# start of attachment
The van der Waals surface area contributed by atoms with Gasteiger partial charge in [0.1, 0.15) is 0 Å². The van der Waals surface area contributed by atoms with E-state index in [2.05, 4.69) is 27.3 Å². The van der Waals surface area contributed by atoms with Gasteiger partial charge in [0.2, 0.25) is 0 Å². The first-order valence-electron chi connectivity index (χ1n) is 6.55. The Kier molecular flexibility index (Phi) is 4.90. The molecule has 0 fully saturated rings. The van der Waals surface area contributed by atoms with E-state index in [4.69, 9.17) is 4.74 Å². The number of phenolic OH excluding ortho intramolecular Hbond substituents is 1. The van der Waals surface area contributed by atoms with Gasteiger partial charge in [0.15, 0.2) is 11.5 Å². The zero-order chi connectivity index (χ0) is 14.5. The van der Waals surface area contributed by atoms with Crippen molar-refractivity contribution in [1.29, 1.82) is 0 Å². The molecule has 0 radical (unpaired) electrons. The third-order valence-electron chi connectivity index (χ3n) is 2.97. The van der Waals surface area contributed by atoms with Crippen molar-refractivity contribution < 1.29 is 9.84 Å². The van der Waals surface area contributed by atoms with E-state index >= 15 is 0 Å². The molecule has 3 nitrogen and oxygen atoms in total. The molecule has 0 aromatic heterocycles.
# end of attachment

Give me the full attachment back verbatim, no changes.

The van der Waals surface area contributed by atoms with Gasteiger partial charge in [0.1, 0.15) is 0 Å². The van der Waals surface area contributed by atoms with E-state index in [2.05, 4.69) is 27.3 Å². The van der Waals surface area contributed by atoms with Gasteiger partial charge in [0.2, 0.25) is 0 Å². The first-order valence-electron chi connectivity index (χ1n) is 6.55. The Kier molecular flexibility index (Phi) is 4.90. The molecule has 0 fully saturated rings. The van der Waals surface area contributed by atoms with E-state index in [4.69, 9.17) is 4.74 Å². The number of phenolic OH excluding ortho intramolecular Hbond substituents is 1. The van der Waals surface area contributed by atoms with Gasteiger partial charge in [0.15, 0.2) is 11.5 Å². The zero-order chi connectivity index (χ0) is 14.5. The van der Waals surface area contributed by atoms with Crippen molar-refractivity contribution in [1.29, 1.82) is 0 Å². The molecule has 0 radical (unpaired) electrons. The third-order valence-electron chi connectivity index (χ3n) is 2.97. The van der Waals surface area contributed by atoms with Crippen molar-refractivity contribution < 1.29 is 9.84 Å². The van der Waals surface area contributed by atoms with E-state index >= 15 is 0 Å². The molecule has 3 nitrogen and oxygen atoms in total. The molecule has 0 aromatic heterocycles.